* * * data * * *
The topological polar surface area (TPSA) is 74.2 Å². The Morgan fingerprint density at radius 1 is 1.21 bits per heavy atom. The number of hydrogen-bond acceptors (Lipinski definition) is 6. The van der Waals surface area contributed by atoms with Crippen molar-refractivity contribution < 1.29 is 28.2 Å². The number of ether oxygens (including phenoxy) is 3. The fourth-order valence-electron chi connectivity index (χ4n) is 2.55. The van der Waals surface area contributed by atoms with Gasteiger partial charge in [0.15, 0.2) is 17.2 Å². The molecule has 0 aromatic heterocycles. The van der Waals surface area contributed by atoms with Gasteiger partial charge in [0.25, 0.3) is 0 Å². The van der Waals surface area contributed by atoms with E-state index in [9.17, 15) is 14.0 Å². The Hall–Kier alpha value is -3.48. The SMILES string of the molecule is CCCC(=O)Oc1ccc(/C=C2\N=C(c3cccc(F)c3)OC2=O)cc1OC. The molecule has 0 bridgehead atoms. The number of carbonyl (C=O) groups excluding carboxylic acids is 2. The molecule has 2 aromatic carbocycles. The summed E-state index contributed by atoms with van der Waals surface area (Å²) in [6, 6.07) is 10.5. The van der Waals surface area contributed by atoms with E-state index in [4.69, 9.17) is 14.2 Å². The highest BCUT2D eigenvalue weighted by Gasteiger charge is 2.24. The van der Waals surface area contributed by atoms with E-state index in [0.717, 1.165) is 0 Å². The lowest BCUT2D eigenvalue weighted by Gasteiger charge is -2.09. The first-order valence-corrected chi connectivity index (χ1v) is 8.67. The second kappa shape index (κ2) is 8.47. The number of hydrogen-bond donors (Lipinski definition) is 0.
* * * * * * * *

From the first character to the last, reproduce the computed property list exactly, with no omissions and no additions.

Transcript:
The topological polar surface area (TPSA) is 74.2 Å². The Morgan fingerprint density at radius 1 is 1.21 bits per heavy atom. The number of hydrogen-bond acceptors (Lipinski definition) is 6. The van der Waals surface area contributed by atoms with Crippen molar-refractivity contribution < 1.29 is 28.2 Å². The number of ether oxygens (including phenoxy) is 3. The fourth-order valence-electron chi connectivity index (χ4n) is 2.55. The van der Waals surface area contributed by atoms with Gasteiger partial charge in [0.15, 0.2) is 17.2 Å². The molecule has 0 aromatic heterocycles. The van der Waals surface area contributed by atoms with Gasteiger partial charge in [0.25, 0.3) is 0 Å². The van der Waals surface area contributed by atoms with E-state index in [9.17, 15) is 14.0 Å². The Hall–Kier alpha value is -3.48. The SMILES string of the molecule is CCCC(=O)Oc1ccc(/C=C2\N=C(c3cccc(F)c3)OC2=O)cc1OC. The molecule has 0 bridgehead atoms. The number of carbonyl (C=O) groups excluding carboxylic acids is 2. The molecule has 2 aromatic carbocycles. The summed E-state index contributed by atoms with van der Waals surface area (Å²) in [6, 6.07) is 10.5. The van der Waals surface area contributed by atoms with E-state index in [4.69, 9.17) is 14.2 Å². The highest BCUT2D eigenvalue weighted by Gasteiger charge is 2.24. The van der Waals surface area contributed by atoms with E-state index in [0.717, 1.165) is 0 Å². The lowest BCUT2D eigenvalue weighted by Gasteiger charge is -2.09. The first-order valence-corrected chi connectivity index (χ1v) is 8.67. The second kappa shape index (κ2) is 8.47. The number of hydrogen-bond donors (Lipinski definition) is 0.